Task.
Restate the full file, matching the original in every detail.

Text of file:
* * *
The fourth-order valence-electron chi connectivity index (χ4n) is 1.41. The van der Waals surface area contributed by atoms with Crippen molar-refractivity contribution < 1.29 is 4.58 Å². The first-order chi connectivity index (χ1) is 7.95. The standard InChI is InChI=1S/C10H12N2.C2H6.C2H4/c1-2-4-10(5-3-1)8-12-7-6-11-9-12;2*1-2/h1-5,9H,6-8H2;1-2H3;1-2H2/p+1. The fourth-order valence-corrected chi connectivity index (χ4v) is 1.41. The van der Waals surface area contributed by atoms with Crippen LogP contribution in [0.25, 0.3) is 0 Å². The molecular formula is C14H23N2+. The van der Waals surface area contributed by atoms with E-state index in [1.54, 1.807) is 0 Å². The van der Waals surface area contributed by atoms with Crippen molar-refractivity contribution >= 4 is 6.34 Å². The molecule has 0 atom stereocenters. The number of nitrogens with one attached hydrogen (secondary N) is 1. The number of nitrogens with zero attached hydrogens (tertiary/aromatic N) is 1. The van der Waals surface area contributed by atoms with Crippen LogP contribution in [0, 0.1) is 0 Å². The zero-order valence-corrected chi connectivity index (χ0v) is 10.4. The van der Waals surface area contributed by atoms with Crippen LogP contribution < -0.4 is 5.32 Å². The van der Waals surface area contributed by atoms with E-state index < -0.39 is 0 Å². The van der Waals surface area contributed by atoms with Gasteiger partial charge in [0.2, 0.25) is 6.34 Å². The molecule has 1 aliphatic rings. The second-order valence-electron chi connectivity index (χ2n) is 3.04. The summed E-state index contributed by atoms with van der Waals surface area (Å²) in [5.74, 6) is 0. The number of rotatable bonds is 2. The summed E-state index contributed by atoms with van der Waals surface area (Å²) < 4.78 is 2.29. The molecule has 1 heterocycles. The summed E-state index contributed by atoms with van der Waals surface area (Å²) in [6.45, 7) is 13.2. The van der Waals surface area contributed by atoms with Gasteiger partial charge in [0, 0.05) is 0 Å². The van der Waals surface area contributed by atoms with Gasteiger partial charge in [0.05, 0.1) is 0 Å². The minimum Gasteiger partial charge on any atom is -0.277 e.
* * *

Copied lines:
The fourth-order valence-electron chi connectivity index (χ4n) is 1.41. The van der Waals surface area contributed by atoms with Crippen molar-refractivity contribution < 1.29 is 4.58 Å². The first-order chi connectivity index (χ1) is 7.95. The standard InChI is InChI=1S/C10H12N2.C2H6.C2H4/c1-2-4-10(5-3-1)8-12-7-6-11-9-12;2*1-2/h1-5,9H,6-8H2;1-2H3;1-2H2/p+1. The fourth-order valence-corrected chi connectivity index (χ4v) is 1.41. The van der Waals surface area contributed by atoms with Crippen LogP contribution in [0.25, 0.3) is 0 Å². The molecular formula is C14H23N2+. The van der Waals surface area contributed by atoms with E-state index in [1.54, 1.807) is 0 Å². The van der Waals surface area contributed by atoms with Crippen molar-refractivity contribution >= 4 is 6.34 Å². The molecule has 0 atom stereocenters. The number of nitrogens with one attached hydrogen (secondary N) is 1. The number of nitrogens with zero attached hydrogens (tertiary/aromatic N) is 1. The van der Waals surface area contributed by atoms with Crippen LogP contribution in [0, 0.1) is 0 Å². The zero-order valence-corrected chi connectivity index (χ0v) is 10.4. The van der Waals surface area contributed by atoms with Crippen LogP contribution < -0.4 is 5.32 Å². The van der Waals surface area contributed by atoms with E-state index < -0.39 is 0 Å². The van der Waals surface area contributed by atoms with Gasteiger partial charge in [0.2, 0.25) is 6.34 Å². The molecule has 1 aliphatic rings. The second-order valence-electron chi connectivity index (χ2n) is 3.04. The summed E-state index contributed by atoms with van der Waals surface area (Å²) in [5.74, 6) is 0. The number of rotatable bonds is 2. The summed E-state index contributed by atoms with van der Waals surface area (Å²) < 4.78 is 2.29. The molecule has 1 heterocycles. The summed E-state index contributed by atoms with van der Waals surface area (Å²) in [6.45, 7) is 13.2. The van der Waals surface area contributed by atoms with Gasteiger partial charge in [0, 0.05) is 0 Å². The van der Waals surface area contributed by atoms with Gasteiger partial charge in [0.05, 0.1) is 0 Å². The minimum Gasteiger partial charge on any atom is -0.277 e.